Real Property Appraisals: A Primer

Their home's purchase can be the biggest financial decision many of us could ever make. It doesn't matter if a main residence, an additional vacation property or an investment, purchasing real property is an involved transaction that requires multiple parties to pull it all off.

Practically all the participants are quite familiar. The real estate agent is the most familiar person in the transaction. Next, the bank provides the financial capital required to bankroll the transaction. And the title company makes sure that all details of the transaction are completed and that a clear title passes from the seller to the buyer.

To learn more about appraising, click here to see a short video or call us today to talk about your specific property.

So, who makes sure the value of the property is consistent with the purchase price? This is where the appraiser comes in. We provide an unbiased opinion of what a buyer might expect to pay — or a seller receive — for a property, where both buyer and seller are informed parties. A licensed, certified, professional appraiser from Hiland Appraisals, LLC will ensure, you as an interested party, are informed.

Inspecting the subject property

To determine the true status of the property, it's our duty to first conduct a thorough inspection. We must see features first hand, such as the number of bedrooms and bathrooms, the location, and so on, to ensure they really are there and are in the shape a reasonable buyer would expect them to be. The inspection often includes a sketch of the house, ensuring the square footage is accurate and illustrating the layout of the property. Most importantly, the appraiser looks for any obvious features - or defects - that would affect the value of the house.

Following the inspection, an appraiser uses two or three approaches to determining the value of real property: paired sales analysis and, in the case of a rental property, an income approach.

Cost Approach

This is where we analyze information on local building costs, the cost of labor and other factors to calculate how much it would cost to construct a property comparable to the one being appraised. This figure commonly sets the maximum on what a property would sell for. It's also the least used method.

Sales Comparison

Appraisers get to know the neighborhoods in which they appraise. They innately understand the value of particular features to the residents of that area. Then, the appraiser researches recent transactions in close proximity to the subject and finds properties which are 'comparable' to the subject at hand. Using knowledge of the value of certain items such as fireplaces, room layout, appliance upgrades, additional bathrooms or bedrooms, or quality of construction, we adjust the comparable properties so that they are more accurately in line with the features of subject.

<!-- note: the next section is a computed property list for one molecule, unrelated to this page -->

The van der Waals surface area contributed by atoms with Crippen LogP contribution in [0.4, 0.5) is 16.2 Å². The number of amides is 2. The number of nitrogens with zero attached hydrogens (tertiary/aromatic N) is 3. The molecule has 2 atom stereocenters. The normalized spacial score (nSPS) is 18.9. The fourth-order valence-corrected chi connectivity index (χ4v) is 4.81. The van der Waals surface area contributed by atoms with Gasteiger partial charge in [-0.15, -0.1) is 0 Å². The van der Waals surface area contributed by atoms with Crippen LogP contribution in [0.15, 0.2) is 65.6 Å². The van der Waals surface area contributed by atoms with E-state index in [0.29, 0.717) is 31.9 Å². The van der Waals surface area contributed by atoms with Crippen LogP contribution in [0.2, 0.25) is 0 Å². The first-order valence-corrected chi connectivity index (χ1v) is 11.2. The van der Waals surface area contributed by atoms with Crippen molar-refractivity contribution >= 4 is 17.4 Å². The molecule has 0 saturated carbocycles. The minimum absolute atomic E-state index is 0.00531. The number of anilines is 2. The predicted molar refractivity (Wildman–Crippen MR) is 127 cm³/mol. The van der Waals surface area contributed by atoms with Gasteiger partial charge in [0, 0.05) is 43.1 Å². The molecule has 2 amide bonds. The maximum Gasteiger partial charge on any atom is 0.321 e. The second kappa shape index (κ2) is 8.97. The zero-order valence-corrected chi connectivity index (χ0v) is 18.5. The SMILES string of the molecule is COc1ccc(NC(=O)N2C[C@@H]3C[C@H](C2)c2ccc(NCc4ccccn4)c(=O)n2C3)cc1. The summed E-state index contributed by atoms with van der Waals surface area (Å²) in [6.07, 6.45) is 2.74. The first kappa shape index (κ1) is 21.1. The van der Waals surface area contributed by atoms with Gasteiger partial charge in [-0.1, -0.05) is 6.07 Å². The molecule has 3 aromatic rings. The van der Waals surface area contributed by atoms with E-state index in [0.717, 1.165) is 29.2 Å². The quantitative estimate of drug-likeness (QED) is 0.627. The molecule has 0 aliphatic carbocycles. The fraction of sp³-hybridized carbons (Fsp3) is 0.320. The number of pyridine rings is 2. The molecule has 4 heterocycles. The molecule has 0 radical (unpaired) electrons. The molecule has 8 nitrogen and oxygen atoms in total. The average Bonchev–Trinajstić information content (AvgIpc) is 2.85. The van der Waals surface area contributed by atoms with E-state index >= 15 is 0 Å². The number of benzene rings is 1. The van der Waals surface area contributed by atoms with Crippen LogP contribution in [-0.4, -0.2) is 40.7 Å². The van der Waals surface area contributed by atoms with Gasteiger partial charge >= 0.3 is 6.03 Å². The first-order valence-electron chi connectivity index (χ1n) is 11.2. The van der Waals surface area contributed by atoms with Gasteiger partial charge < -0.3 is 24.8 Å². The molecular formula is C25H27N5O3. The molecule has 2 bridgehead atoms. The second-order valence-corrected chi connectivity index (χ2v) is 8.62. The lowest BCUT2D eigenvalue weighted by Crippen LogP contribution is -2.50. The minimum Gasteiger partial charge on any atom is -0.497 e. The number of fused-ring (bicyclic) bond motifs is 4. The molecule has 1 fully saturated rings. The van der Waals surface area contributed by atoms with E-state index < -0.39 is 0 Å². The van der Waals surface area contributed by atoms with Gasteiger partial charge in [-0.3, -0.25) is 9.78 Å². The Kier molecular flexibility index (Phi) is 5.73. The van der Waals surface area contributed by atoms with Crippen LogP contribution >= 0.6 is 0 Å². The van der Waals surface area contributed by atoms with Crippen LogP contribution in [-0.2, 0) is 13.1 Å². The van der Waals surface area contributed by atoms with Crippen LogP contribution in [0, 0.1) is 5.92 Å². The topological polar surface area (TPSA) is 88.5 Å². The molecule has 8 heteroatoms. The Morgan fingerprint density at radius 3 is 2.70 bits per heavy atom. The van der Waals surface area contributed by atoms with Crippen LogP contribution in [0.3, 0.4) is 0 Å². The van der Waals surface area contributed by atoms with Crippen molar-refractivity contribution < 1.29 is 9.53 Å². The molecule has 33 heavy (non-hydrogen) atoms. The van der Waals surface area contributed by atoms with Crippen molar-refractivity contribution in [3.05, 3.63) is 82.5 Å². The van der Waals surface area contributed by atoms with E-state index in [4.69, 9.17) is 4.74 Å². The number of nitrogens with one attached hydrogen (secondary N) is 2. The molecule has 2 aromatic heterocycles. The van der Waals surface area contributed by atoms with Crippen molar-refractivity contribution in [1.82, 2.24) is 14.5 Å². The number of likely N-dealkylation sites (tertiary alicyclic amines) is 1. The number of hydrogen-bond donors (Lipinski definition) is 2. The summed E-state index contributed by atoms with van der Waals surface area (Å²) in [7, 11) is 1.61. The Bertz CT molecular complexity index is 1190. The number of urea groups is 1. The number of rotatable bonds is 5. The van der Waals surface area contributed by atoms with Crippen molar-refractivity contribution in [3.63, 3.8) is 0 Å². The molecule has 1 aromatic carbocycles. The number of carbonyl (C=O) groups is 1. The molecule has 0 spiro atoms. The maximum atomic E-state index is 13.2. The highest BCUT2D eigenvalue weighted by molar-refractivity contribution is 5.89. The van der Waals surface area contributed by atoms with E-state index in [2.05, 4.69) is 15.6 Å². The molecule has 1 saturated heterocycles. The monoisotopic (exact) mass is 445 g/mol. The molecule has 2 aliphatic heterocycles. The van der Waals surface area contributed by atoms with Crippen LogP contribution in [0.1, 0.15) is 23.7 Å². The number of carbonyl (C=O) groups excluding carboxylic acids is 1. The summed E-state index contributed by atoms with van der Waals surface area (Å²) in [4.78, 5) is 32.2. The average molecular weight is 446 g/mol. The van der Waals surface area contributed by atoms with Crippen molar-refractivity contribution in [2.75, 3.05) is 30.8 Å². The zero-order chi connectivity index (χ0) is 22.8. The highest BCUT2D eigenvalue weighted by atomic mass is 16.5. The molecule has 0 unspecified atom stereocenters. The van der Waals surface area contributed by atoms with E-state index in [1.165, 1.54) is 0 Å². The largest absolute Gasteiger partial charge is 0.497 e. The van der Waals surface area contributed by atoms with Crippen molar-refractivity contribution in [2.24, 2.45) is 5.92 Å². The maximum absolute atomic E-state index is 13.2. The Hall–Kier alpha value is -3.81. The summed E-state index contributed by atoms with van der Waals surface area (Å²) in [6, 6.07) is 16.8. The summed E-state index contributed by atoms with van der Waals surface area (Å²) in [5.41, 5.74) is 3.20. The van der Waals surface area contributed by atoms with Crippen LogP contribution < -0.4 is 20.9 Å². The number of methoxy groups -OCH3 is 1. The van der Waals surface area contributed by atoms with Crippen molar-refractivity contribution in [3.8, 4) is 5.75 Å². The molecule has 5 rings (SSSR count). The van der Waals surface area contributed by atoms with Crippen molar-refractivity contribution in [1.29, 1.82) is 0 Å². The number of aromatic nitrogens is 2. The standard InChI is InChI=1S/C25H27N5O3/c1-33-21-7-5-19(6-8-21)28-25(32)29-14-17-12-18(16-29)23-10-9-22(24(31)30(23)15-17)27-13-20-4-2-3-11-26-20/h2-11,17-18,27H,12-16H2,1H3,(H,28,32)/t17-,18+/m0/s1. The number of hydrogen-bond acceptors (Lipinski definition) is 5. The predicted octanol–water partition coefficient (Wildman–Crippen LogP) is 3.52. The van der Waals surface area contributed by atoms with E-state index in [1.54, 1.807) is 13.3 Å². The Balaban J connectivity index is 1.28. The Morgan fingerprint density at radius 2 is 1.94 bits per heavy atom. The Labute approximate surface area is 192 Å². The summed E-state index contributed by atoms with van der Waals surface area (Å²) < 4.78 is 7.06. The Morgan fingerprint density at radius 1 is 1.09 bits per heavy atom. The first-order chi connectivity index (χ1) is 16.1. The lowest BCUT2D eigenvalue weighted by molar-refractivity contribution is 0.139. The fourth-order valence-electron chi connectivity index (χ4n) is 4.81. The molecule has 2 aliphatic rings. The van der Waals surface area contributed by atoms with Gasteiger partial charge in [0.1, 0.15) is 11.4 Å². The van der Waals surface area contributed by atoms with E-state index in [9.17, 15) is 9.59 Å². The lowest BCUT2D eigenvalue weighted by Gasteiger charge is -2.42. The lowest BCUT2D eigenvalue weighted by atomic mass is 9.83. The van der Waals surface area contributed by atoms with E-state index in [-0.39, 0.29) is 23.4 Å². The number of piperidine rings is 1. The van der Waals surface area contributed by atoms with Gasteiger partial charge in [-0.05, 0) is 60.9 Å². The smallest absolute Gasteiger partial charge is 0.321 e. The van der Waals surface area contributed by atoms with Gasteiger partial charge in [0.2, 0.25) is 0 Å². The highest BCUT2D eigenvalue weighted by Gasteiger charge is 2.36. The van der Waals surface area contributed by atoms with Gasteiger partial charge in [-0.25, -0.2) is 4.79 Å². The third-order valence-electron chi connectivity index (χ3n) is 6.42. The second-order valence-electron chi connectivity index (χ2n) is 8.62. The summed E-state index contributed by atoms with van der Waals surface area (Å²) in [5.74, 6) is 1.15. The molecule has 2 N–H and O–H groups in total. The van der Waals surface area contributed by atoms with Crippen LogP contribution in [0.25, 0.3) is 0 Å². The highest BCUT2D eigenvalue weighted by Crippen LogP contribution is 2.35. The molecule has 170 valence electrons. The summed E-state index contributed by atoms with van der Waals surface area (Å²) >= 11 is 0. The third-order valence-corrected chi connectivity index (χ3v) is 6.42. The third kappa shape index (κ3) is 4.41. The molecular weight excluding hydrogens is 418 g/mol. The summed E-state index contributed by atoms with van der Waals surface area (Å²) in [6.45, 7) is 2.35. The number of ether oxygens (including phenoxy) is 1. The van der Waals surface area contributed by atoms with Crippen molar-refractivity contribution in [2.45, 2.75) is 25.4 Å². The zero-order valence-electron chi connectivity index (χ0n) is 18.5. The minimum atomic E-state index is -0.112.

• Say, for example, the comparable has an extra half bath that the subject does not, the appraiser may subtract the value of that half bath from the sales price of the comparable home.
  • In the case where the subject has something such as an extra half bath that a comparable doesn't have, the appraiser might add the value of that bath to the comparable property.

An opinion of what the subject might sell for can only be determined once all differences between the comps and the subject have been evaluated. At Hiland Appraisals, LLC, we are experts when it comes to knowing the worth of particular items in Lansing and Ashe County neighborhoods. The sales comparison approach to value is most often given the most weight when an appraisal is for a real estate sale.

Valuation Using the Income Approach

A third way of valuing a house is sometimes applied when a neighborhood has a reasonable number of renter occupied properties. In this situation, the amount of income the property yields is taken into consideration along with other rents in the area for comparable properties to give an indicator of the current value.

Coming Up With The Final Value

Examining the data from all applicable approaches, the appraiser is then ready to stipulate an estimated market value for the property in question. The estimate of value at the bottom of the appraisal report is not necessarily the final sales price even though it is likely the best indication of a property's valuePrices can always be driven up or down by extenuating circumstances like the motivation or urgency of a seller or 'bidding wars'. But the appraised value is typically employed as a guideline for lenders who don't want to loan a buyer more money than they could recover in case they had to put the property on the market again. Here's what it all boils down to, an appraiser from Hiland Appraisals, LLC will help you attain the most fair and balanced property value, so you can make the most informed real estate decisions.